On Human Waves And Mobilization Waves
And what Vladimir Putin Wants
The bulge in the “control lines” around Soledar is smaller than the range of any substantial artillery weapon and enfiladed by fire from three directions. To attack outwards from Soledar in any direction requires going uphill.
No hiding places are left in the town. Russians huddle in buildings shattered by months of artillery fire from their own side. Drone operators observe them billeting in the remaining structures, watch to see where they gather most, and aim precision fire on the ruins holding the largest groups.
To maximize group survival, Russians ought to be dispersing into the smallest groups possible, but this is not what soldiers do. To maximize individual chances of survival, Russians ought to spread out singly, or in pairs, to become as uneconomical a target set as possible. But this is not what soldiers do, and not what Russian soldiers do.
They need “the feel of the cloth” rubbing against their comrades’ shoulders beside them, per the Russian tradition. Density creates confidence, and everyone is desperate for confidence in the open under fire, so humans thrown into such environments are prone to die in clumps.
Survival has its own traumas. The most visceral moments of drone video show wounded being left behind, some crawling towards illusory safety on their own. The most dramatic moments of video from the Ukrainian side show casualties being evacuated. Same war, two different ways of war.
Western partners have weathered the winter and begun to deliver new weapons into the fight. It remains to be seen which ones will actually show up on the battlefield.
Wagner PMC “musicians” have reportedly consumed more than half their available combat power in Bakhmut and Soledar through “human wave” assaults. Descriptions of Wagner “tactics” recalled the First World War in most coverage during the last ten days because that is exactly what they did.
Rather than outsmart the Ukrainians, Mr. Elizarov took a lesson from Zapp Brannigan and “sent wave after wave of my own men at them, until they reached their limit and” withdrew.
At least one Ukrainian unit, the 61st Mechanized, reportedly fell back from its positions in some confusion exactly when elements began running low on ammunition at hand, with Russians on every flank, the very thing a human wave attack aims to inspire. Nevertheless, other units were still reportedly fighting inside the city the next day, and by then the Soledar fire sack was a free-fire zone, anyway.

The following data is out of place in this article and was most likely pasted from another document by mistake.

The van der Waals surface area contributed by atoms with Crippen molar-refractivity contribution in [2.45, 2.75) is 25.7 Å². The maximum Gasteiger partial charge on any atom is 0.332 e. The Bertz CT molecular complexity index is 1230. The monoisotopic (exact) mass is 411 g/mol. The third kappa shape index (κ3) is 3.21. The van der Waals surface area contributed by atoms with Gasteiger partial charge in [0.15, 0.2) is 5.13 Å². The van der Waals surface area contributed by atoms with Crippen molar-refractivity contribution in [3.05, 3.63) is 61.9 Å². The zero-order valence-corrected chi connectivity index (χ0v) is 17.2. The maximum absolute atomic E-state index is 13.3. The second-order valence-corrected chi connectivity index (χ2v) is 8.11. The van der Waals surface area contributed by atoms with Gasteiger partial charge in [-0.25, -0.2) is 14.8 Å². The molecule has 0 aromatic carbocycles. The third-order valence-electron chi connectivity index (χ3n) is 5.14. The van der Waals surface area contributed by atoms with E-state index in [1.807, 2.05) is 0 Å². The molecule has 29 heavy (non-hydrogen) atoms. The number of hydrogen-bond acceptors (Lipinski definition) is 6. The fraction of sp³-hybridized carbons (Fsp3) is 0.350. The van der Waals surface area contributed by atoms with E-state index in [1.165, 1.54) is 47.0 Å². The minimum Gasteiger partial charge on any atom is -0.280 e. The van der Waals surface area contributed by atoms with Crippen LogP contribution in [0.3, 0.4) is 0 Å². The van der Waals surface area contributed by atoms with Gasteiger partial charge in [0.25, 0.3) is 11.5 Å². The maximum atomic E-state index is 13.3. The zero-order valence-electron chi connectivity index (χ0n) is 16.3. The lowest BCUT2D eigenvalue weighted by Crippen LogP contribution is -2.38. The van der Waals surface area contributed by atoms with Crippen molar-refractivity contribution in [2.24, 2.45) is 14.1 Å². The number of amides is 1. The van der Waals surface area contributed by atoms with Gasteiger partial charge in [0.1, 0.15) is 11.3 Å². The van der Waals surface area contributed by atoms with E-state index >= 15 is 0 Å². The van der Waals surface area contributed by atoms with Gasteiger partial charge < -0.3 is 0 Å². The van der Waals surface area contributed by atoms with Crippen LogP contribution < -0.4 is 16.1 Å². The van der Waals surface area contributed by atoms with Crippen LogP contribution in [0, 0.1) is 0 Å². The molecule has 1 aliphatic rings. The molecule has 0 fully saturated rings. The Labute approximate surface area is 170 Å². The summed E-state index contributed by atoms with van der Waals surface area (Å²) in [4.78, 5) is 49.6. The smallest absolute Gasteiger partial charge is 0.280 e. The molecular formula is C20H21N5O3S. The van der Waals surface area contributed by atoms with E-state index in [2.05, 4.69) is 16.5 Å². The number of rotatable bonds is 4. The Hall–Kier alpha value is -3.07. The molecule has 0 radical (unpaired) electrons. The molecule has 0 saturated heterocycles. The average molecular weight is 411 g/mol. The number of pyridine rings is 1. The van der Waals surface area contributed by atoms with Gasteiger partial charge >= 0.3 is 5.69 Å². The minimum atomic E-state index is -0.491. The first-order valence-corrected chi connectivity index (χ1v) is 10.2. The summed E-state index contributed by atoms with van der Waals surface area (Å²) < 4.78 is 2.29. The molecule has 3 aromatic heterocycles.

Historiography of the war a century ago resonates with the scenes of carnage from Ukrainian drones.
In The Somme, a recent work by Robyn Prior and Trevor Wilson which examines each sector of the battlefront as a discrete story, we learn that every trick Wagner has reportedly tried at Soledar was also tried back then, in 1916, with similar results.
The experience of III Corps on the afternoon of 1 July was typical of most sectors. Like Russians today, they could not count on coordinated artillery support and made an effort to improvise solutions.
Even the stratagem employed by the left brigade (70) of 8 Division, of leaving their trenches before zero in order to close on the German line while it was still being subjected to bombardment, proved futile. Most of the leading troops were shot down by German machine-gunners and riflemen who had emerged from their dug-outs as soon as the heavy artillery lifted. One of the foremost battalions of 70 Brigade had been reduced to just 30 per cent of its strength before zero hour and the other probably suffered in equal measure. However, the survivors of these battalions were presented with a brief moment of opportunity. In this sector most of the wire had been cut and many defenders stunned by the bombardment. Further, the enemy were momentarily distracted to the north by the 32 Division assault on the Leipzig salient and to the south by 25 Brigade’s (8 Division) advance on Ovillers. This distraction briefly enabled the survivors of 70 Brigade to penetrate the German front system. But as they then progressed on to the German intermediate system they were shot down in such numbers that the attack lost all coherence and the survivors were forced to retreat. A few, however, managed to hang on in the German front line